As I said once before (or probably many times before), this "mythicism" (which comes in all shapes and sizes) is of a piece with the worried mother who told me in high school (no, not my mother) that the peace symbols on my sandals (still wish I'd held onto those) were ancient Satanic symbols; when, in fact, it was a symbol created in the 1950's for a British anti-nuclear weapons group.
A little knowledge is still a very dangerous thing. The poor woman was actually worried that her daughter, seeing my sandals, was going to endanger her immortal soul. It's no less an anxiety than the internet commenters I read who insist
I'm a little surprised that Dawkins internet meme about Easter and Ishtar isn't still around. After all, "Easter" sort of sounds like "Ishtar, and is it really a coincidence that the word "God" in English can be spelled backwards as "dog"? Hmmmmmmm?
This part seems to be lost from that RD article, but I have it in an old blog post, and it's a handy conclusion to my thoughts on the matter:
As a religion professor, I usually have both devout Christians and committed Atheists in my classroom. Both types of students can enhance the class and add to the discussion. What I can't stand—from either group—is smugness. Atheists and Christians often have different values and different visions of what constitutes the good society. Through earnest dialogue about these differences, common values can be found and understandings can be reached. But progress has never been made through sloppy historical claims and spewing bile across the Internet.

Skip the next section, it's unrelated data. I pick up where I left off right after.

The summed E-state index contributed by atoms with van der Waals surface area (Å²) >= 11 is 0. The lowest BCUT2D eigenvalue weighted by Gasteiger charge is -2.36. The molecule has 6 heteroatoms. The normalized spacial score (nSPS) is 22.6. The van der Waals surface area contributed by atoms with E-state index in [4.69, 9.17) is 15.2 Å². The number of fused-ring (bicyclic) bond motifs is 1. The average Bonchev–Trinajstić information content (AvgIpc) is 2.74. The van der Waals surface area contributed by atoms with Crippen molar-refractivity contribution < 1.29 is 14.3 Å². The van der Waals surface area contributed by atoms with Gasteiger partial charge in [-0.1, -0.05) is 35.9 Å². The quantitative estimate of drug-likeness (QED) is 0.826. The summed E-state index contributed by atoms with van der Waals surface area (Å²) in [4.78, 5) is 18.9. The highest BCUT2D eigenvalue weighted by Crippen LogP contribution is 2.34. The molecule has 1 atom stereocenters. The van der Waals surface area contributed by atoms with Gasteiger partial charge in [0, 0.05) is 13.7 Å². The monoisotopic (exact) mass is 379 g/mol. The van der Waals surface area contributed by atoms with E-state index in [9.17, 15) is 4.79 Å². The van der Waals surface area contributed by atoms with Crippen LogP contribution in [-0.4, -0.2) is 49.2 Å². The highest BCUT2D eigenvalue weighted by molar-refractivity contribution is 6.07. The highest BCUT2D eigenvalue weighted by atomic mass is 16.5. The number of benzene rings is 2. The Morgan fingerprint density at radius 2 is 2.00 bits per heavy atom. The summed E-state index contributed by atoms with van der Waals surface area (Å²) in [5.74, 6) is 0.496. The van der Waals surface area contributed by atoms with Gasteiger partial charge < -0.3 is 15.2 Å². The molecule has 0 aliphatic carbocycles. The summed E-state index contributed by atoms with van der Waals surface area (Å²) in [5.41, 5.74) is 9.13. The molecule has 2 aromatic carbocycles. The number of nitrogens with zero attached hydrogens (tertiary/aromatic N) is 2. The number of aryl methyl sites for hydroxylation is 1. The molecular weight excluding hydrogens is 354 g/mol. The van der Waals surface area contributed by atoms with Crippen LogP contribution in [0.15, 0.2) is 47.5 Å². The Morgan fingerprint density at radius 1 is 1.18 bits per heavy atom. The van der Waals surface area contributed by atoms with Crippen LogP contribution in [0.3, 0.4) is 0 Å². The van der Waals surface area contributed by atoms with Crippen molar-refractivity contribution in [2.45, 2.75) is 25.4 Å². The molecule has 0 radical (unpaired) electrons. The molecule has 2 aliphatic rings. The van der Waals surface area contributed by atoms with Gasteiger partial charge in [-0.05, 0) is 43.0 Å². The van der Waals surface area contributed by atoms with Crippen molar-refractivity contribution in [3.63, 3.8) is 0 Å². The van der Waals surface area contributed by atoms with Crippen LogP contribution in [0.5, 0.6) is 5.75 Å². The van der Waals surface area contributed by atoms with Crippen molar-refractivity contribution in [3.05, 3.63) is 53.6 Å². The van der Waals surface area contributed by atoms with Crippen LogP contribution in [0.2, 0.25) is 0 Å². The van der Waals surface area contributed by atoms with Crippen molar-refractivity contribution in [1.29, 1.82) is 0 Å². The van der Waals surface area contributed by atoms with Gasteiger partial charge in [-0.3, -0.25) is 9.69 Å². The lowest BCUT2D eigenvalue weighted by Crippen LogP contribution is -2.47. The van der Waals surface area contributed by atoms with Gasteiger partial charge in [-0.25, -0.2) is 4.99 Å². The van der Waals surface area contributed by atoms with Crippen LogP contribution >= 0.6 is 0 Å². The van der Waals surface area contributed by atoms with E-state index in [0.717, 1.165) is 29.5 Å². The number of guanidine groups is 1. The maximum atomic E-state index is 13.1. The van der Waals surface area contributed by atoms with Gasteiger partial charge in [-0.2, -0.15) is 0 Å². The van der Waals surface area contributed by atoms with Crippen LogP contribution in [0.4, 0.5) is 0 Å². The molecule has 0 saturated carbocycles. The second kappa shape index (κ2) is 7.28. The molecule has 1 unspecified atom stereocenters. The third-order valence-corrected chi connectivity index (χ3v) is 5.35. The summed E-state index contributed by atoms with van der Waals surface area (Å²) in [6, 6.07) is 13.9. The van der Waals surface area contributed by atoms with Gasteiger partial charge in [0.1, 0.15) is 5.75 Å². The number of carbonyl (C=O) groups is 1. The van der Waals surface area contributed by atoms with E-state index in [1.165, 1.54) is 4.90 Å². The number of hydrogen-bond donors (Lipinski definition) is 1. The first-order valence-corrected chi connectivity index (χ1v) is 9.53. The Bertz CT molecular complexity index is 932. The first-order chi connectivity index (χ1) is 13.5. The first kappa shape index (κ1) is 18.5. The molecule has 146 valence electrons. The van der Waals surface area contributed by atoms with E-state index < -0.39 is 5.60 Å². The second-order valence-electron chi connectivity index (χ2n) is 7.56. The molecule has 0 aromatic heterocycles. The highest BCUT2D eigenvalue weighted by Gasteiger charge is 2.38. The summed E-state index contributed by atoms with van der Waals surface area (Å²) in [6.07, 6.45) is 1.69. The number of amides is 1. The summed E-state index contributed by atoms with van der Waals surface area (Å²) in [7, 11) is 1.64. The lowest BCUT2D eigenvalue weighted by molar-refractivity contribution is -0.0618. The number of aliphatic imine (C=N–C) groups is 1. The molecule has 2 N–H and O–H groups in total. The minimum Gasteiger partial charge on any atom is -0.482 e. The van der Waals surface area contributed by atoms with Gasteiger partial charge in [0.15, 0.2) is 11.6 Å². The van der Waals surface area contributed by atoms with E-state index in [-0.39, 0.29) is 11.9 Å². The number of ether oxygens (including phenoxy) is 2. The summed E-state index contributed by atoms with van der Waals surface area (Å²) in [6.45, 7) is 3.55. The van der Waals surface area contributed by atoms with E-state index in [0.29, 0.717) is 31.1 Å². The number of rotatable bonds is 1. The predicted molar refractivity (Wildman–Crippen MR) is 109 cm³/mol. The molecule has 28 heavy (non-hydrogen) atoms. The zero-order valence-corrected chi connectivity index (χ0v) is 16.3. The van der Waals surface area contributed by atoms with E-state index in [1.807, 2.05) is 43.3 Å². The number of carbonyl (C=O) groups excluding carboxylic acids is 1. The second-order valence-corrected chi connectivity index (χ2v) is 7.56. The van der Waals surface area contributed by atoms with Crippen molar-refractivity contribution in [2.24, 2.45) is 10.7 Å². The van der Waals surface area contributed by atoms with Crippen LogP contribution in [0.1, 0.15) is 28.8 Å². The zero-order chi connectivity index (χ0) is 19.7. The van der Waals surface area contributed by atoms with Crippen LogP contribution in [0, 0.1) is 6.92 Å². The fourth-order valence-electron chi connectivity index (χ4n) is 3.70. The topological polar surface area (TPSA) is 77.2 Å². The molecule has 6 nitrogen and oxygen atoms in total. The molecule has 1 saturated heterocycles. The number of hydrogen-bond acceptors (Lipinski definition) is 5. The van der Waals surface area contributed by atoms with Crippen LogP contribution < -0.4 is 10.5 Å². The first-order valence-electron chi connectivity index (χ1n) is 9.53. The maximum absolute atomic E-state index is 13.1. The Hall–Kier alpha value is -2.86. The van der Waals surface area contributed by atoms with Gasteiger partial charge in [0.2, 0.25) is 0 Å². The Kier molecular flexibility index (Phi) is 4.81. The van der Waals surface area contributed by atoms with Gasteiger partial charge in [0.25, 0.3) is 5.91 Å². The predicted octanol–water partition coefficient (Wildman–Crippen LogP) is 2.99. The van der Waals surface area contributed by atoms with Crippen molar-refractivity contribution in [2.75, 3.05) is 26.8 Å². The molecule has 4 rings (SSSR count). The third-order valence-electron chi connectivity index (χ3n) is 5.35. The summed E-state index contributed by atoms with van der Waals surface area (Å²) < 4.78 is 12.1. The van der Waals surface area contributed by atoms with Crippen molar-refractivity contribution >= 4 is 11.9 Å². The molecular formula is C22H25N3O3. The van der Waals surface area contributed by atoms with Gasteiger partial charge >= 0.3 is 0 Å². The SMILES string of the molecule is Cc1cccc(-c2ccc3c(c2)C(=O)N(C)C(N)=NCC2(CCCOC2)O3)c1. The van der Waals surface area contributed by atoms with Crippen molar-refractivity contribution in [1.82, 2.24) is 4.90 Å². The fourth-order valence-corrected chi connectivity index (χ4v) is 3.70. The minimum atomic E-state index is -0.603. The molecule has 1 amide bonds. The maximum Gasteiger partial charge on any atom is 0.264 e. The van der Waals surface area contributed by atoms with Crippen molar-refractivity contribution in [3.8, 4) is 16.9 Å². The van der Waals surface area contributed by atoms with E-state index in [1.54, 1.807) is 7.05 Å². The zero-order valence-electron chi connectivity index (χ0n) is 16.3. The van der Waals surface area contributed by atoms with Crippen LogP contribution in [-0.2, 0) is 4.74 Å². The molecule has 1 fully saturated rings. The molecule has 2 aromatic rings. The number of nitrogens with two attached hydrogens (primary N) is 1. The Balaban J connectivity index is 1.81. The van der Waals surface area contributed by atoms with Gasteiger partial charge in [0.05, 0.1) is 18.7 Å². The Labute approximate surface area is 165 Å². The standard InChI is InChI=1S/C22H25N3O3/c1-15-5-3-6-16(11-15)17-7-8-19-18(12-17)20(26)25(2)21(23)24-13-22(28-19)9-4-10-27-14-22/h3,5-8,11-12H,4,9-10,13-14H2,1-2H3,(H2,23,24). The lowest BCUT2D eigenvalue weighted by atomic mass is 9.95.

That latter, "spewing bile," [still] seems to be all our national political discourse is capable of. It's almost a religious discourse, with some people saying their vote cannot be tainted by using it to support someone they don't 100% support and agree with [have we learned nothing since 2016?]. They are saying that their vote is holy, and must be kept pure and unscathed. Which is an interesting argument from people who also insist religion should either disappear, or be kept firmly and rigidly separate from government, even to the extent of how other voters choose whom they will vote for.
Easter, and Eastertide (much longer than Christmastide*), like Christmas, could be a time to reflect on how to change such animosities and even find common values. But that's what's lost in secular Easter and secular Christmas: the whole point of the original purpose. It's really not an accident that Eastertide ends with Pentecost, the great reversal of the dispersal of nations at the Tower of Babel. It's also no accident the world pretty much ignores that occasion (and lesson) altogether. But because the world ignores it, doesn't mean the rest of us have to.
*We have lost the concept of both, more's the pity.